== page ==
The lots were purchased by Mary V. Spence in 1911. The house, a craftsman-style bungalow with stucco exterior and gable type roof, was built in 1920, one of the latecomers to the neighbourhood. It has 6 large
rooms – the kitchen, two bedrooms, a living room with a fireplace and open-beam ceiling, a formal dining room, and a charming bathroom with the original fixtures. There is a finished 'rumpus room', and a second bathroom in the basement.
An unusual feature (for the neighbourhood) is the driveway, which leads from the street to a garage at the rear of the property. At one time, as you can see from the accompanying photograph (1952), a two-door gate was in position across the driveway, matching a gate
across the front sidewalk. From this photograph, it is also clear that the boulevard was wider, when there was less need for on-street parking. In 1997 the kitchen was renovated and extended, and a deck and porch
were added to the rear of the house, in the style of the front, with railings and brick pillars topped by sandstone. The renovation was designed by architect Suzanne Devonshire-Baker, and built by Len Sandrin Construction, both Elbow Park residents.
The address was 7th Street until around 1936, when former 6th Street was renamed Elbow Drive.
THE FLOOD OF 2013
As the Elbow River overflowed its banks in June 2013 and ran into the neighbourhood, water somehow avoided the house and lot, although some 25 cm. of water found its way into the basement, and drained out after 3 days. There was no damage to the house, only to the rumpus
room (repaired) and contents - one of the happier endings to the many stories of the big event.
WHO LIVED HERE?
• Optometrist William H. Hattel and his wife Tracie Hattel owned the house, and lived in it from 1920 - 1922, and 1925 - 1928, renting to Arthur H. McGuire, Manager of Canada Cement, for the intervening 1923 – 1924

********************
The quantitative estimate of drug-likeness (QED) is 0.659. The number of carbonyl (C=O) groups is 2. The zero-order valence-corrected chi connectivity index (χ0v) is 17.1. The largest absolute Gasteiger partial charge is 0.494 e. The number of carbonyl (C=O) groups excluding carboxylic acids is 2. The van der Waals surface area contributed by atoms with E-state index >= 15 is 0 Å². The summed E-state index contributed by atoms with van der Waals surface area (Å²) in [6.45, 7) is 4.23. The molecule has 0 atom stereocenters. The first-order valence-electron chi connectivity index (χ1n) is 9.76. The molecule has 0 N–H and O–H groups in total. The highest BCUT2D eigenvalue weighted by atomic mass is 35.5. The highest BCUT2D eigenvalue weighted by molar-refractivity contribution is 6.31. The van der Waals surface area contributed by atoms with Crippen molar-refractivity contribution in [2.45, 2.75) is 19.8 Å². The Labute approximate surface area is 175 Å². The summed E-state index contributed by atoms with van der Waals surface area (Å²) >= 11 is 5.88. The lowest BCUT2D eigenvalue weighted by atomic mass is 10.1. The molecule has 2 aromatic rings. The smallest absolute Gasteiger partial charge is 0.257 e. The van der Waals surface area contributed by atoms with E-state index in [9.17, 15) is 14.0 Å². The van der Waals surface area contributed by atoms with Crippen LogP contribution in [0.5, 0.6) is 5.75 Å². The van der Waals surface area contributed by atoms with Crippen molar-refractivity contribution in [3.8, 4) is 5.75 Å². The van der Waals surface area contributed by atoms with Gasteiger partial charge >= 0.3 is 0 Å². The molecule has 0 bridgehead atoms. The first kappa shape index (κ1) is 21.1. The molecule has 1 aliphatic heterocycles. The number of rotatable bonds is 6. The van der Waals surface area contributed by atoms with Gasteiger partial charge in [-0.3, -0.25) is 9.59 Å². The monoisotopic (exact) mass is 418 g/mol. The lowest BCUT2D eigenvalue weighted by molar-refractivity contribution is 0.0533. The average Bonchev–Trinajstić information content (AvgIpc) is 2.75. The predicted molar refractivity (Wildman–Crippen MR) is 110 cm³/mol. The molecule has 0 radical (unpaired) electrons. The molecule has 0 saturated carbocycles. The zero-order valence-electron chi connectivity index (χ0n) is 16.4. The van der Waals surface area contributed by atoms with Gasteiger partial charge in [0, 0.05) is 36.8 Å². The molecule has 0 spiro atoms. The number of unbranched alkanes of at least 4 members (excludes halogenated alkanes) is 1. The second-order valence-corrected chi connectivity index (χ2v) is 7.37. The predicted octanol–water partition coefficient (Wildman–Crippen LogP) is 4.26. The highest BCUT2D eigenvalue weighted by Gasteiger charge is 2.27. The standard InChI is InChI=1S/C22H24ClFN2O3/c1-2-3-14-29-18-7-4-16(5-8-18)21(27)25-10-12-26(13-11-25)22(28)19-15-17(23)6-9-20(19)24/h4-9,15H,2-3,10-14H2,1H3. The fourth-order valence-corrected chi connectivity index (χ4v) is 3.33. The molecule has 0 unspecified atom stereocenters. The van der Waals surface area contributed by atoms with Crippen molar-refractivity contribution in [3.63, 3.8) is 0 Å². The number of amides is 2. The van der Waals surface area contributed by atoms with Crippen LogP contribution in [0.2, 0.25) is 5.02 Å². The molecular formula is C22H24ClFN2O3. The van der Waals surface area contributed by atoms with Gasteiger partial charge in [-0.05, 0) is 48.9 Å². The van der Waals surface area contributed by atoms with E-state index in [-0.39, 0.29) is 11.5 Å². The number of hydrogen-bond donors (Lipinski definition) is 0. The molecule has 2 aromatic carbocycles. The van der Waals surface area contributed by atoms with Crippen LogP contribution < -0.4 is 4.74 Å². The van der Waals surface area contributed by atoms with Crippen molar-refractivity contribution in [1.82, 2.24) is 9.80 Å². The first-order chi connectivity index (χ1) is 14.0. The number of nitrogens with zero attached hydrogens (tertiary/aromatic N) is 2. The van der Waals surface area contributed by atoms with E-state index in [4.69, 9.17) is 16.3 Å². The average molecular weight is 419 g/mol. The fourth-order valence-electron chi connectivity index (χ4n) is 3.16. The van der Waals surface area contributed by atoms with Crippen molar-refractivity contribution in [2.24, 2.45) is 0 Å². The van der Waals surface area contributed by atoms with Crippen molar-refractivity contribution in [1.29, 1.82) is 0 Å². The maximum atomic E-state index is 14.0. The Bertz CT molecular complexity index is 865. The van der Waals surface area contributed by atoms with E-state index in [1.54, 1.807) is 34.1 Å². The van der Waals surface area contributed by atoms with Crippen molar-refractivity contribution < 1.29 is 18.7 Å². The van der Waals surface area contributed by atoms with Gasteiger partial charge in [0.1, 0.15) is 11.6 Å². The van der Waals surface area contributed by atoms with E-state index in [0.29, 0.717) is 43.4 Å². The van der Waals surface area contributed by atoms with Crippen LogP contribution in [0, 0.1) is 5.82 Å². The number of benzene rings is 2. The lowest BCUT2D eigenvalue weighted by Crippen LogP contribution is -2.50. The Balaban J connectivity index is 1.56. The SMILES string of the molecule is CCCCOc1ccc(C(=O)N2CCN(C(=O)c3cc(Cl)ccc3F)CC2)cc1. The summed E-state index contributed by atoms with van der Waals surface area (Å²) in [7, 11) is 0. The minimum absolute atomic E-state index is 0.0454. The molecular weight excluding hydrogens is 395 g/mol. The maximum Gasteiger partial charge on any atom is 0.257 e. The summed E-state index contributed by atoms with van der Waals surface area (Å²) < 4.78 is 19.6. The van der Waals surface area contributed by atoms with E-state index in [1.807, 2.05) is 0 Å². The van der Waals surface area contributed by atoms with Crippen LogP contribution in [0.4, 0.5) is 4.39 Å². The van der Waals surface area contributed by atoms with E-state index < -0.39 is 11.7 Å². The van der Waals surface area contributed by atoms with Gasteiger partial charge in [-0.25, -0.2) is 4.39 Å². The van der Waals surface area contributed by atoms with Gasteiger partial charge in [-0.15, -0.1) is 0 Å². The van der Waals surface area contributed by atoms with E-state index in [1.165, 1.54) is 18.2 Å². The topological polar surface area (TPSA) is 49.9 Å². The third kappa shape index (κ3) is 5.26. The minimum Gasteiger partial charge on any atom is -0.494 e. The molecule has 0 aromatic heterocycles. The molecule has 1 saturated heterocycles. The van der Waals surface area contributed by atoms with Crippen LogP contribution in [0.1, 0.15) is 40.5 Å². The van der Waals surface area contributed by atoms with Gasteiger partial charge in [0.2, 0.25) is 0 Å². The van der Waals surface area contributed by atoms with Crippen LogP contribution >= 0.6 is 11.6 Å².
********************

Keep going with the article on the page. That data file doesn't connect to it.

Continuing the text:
• 1928 - 1947 the house was owned by Pauline Gillies, and occupied by her widowed daughter-in-law Margaret Gillies and grandson Don Gillies. Don, at age 88 and living in North Vancouver, paid a nostalgic visit in 2012 to the house he lived in from age 4 to 18.
• 1946 - 1947 the house was occupied by Pauline's grand-daughter Dorothy Kendall and her husband Robert E. Kendall, a salesman with Nesbitt Thomson & Co.
• 1947 - 1960 'The Bank House'. In 1947 the house was purchased by The Canadian Bank of Commerce as a residence for the managers of its main branch, serving as an upscale venue for entertaining customers. The bank families were:
• 1947 - 1952 C. Harvey Baker and May Baker
• 1952 - 1955 Arthur S. Heffer, Trudy Heffer and children John (present owner) and Kathryn, with Butch, the Wonder Dog.
• 1955 - 1958 Bruce Blandford, Vickie Blandford, and children David and Barbara
• 1958 - 1960 Roy Cunliffe and Martha Cunliffe
• In 1960, the bank sold the house to John and Mary Hutton
• 1960 - 1970 John Hutton, retired owner/manager of Inglewood Golf Club, and Mary Hutton. In 1970, the Huttons sold the house to John and Linda Heffer.
• 1970 - 1972 John Heffer, (see 1952 - 1955) employed by and retired from Husky Oil, and his wife Linda Heffer, software developer
• 1972 - 1974 the house was rented to Jack Leary and Barbara Leary, who lived here with their sons Scott and Paul
• 1974 - 2012 John Heffer and Linda Heffer
• 2012 - ?? John Heffer
This information was submitted to the collection May 30, 2015.